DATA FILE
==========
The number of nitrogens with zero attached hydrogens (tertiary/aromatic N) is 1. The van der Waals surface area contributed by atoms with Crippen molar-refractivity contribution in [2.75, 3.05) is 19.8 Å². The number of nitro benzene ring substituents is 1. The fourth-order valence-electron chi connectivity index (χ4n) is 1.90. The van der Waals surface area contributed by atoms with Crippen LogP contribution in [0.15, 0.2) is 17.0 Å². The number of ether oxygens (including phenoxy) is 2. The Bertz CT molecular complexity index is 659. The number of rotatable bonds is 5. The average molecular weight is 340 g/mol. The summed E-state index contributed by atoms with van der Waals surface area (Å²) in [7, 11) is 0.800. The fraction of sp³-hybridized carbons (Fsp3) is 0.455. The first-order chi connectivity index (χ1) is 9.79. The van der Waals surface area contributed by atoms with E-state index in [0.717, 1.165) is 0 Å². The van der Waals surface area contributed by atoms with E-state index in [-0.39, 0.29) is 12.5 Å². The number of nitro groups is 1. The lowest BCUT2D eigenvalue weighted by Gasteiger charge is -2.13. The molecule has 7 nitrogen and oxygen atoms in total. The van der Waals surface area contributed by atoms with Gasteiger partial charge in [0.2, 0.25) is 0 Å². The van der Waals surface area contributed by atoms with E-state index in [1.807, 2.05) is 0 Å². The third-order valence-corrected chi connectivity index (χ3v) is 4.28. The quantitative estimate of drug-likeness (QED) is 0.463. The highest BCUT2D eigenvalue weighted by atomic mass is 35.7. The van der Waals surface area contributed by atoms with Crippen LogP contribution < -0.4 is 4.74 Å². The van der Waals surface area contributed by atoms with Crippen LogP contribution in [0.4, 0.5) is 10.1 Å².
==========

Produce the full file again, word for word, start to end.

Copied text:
The number of nitrogens with zero attached hydrogens (tertiary/aromatic N) is 1. The van der Waals surface area contributed by atoms with Crippen molar-refractivity contribution in [2.75, 3.05) is 19.8 Å². The number of nitro benzene ring substituents is 1. The fourth-order valence-electron chi connectivity index (χ4n) is 1.90. The van der Waals surface area contributed by atoms with Crippen LogP contribution in [0.15, 0.2) is 17.0 Å². The number of ether oxygens (including phenoxy) is 2. The Bertz CT molecular complexity index is 659. The number of rotatable bonds is 5. The average molecular weight is 340 g/mol. The summed E-state index contributed by atoms with van der Waals surface area (Å²) in [7, 11) is 0.800. The fraction of sp³-hybridized carbons (Fsp3) is 0.455. The first-order chi connectivity index (χ1) is 9.79. The van der Waals surface area contributed by atoms with E-state index in [0.717, 1.165) is 0 Å². The van der Waals surface area contributed by atoms with E-state index in [-0.39, 0.29) is 12.5 Å². The number of nitro groups is 1. The lowest BCUT2D eigenvalue weighted by Gasteiger charge is -2.13. The molecule has 7 nitrogen and oxygen atoms in total. The van der Waals surface area contributed by atoms with Gasteiger partial charge in [0.2, 0.25) is 0 Å². The van der Waals surface area contributed by atoms with E-state index in [1.807, 2.05) is 0 Å². The third-order valence-corrected chi connectivity index (χ3v) is 4.28. The quantitative estimate of drug-likeness (QED) is 0.463. The highest BCUT2D eigenvalue weighted by atomic mass is 35.7. The van der Waals surface area contributed by atoms with Crippen LogP contribution < -0.4 is 4.74 Å². The van der Waals surface area contributed by atoms with Crippen LogP contribution in [0.4, 0.5) is 10.1 Å².